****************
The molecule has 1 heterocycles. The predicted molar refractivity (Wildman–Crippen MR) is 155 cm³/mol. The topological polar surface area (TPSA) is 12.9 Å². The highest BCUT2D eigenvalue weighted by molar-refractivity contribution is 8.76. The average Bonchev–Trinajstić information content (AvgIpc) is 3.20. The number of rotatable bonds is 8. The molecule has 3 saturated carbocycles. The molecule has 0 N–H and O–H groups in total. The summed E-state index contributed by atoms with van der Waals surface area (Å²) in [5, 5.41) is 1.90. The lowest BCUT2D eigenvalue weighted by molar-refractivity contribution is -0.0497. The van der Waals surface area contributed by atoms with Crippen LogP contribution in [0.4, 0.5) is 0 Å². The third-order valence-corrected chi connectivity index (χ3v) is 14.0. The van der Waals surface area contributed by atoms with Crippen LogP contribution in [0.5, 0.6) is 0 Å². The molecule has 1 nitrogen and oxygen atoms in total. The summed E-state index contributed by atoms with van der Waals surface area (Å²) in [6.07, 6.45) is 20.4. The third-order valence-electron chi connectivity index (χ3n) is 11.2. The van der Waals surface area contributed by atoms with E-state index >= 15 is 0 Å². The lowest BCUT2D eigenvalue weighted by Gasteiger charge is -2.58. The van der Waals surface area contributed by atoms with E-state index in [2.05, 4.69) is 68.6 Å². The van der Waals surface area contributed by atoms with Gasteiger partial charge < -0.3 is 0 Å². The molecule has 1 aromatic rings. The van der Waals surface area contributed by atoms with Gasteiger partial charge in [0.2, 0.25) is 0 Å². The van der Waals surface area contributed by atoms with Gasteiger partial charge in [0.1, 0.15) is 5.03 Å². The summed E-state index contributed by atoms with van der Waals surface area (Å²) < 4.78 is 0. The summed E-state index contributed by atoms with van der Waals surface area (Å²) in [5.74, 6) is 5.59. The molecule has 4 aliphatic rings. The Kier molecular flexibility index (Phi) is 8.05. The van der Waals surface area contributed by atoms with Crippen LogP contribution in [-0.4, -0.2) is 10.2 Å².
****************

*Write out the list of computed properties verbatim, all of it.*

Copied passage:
The molecule has 1 heterocycles. The predicted molar refractivity (Wildman–Crippen MR) is 155 cm³/mol. The topological polar surface area (TPSA) is 12.9 Å². The highest BCUT2D eigenvalue weighted by molar-refractivity contribution is 8.76. The average Bonchev–Trinajstić information content (AvgIpc) is 3.20. The number of rotatable bonds is 8. The molecule has 3 saturated carbocycles. The molecule has 0 N–H and O–H groups in total. The summed E-state index contributed by atoms with van der Waals surface area (Å²) in [5, 5.41) is 1.90. The lowest BCUT2D eigenvalue weighted by molar-refractivity contribution is -0.0497. The van der Waals surface area contributed by atoms with Crippen LogP contribution in [0.4, 0.5) is 0 Å². The third-order valence-corrected chi connectivity index (χ3v) is 14.0. The van der Waals surface area contributed by atoms with Crippen LogP contribution in [0.5, 0.6) is 0 Å². The molecule has 1 nitrogen and oxygen atoms in total. The summed E-state index contributed by atoms with van der Waals surface area (Å²) in [6.07, 6.45) is 20.4. The third-order valence-electron chi connectivity index (χ3n) is 11.2. The van der Waals surface area contributed by atoms with E-state index >= 15 is 0 Å². The lowest BCUT2D eigenvalue weighted by Gasteiger charge is -2.58. The van der Waals surface area contributed by atoms with E-state index in [2.05, 4.69) is 68.6 Å². The van der Waals surface area contributed by atoms with Gasteiger partial charge < -0.3 is 0 Å². The molecule has 1 aromatic rings. The van der Waals surface area contributed by atoms with Gasteiger partial charge in [0.2, 0.25) is 0 Å². The van der Waals surface area contributed by atoms with Gasteiger partial charge in [0.1, 0.15) is 5.03 Å². The summed E-state index contributed by atoms with van der Waals surface area (Å²) < 4.78 is 0. The summed E-state index contributed by atoms with van der Waals surface area (Å²) in [5.74, 6) is 5.59. The molecule has 4 aliphatic rings. The Kier molecular flexibility index (Phi) is 8.05. The van der Waals surface area contributed by atoms with Crippen LogP contribution in [-0.4, -0.2) is 10.2 Å².